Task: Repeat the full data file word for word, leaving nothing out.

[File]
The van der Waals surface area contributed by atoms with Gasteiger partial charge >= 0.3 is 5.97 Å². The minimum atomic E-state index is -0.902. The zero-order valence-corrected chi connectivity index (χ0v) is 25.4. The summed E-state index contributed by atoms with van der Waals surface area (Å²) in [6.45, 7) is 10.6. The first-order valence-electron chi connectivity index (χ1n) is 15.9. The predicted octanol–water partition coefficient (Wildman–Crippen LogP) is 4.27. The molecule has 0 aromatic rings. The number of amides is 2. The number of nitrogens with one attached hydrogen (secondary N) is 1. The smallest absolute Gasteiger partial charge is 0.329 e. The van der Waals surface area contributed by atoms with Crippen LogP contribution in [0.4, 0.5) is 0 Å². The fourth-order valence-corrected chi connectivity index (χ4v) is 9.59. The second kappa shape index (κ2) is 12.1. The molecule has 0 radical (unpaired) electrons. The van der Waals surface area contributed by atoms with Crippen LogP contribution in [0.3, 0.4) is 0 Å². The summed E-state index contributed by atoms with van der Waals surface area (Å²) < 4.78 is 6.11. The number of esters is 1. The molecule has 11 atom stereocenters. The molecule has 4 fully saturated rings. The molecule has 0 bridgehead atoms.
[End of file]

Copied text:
The van der Waals surface area contributed by atoms with Gasteiger partial charge >= 0.3 is 5.97 Å². The minimum atomic E-state index is -0.902. The zero-order valence-corrected chi connectivity index (χ0v) is 25.4. The summed E-state index contributed by atoms with van der Waals surface area (Å²) in [6.45, 7) is 10.6. The first-order valence-electron chi connectivity index (χ1n) is 15.9. The predicted octanol–water partition coefficient (Wildman–Crippen LogP) is 4.27. The molecule has 0 aromatic rings. The number of amides is 2. The number of nitrogens with one attached hydrogen (secondary N) is 1. The smallest absolute Gasteiger partial charge is 0.329 e. The van der Waals surface area contributed by atoms with Crippen LogP contribution in [0.4, 0.5) is 0 Å². The fourth-order valence-corrected chi connectivity index (χ4v) is 9.59. The second kappa shape index (κ2) is 12.1. The molecule has 0 radical (unpaired) electrons. The van der Waals surface area contributed by atoms with Crippen LogP contribution in [0.3, 0.4) is 0 Å². The summed E-state index contributed by atoms with van der Waals surface area (Å²) < 4.78 is 6.11. The number of esters is 1. The molecule has 11 atom stereocenters. The molecule has 4 fully saturated rings. The molecule has 0 bridgehead atoms.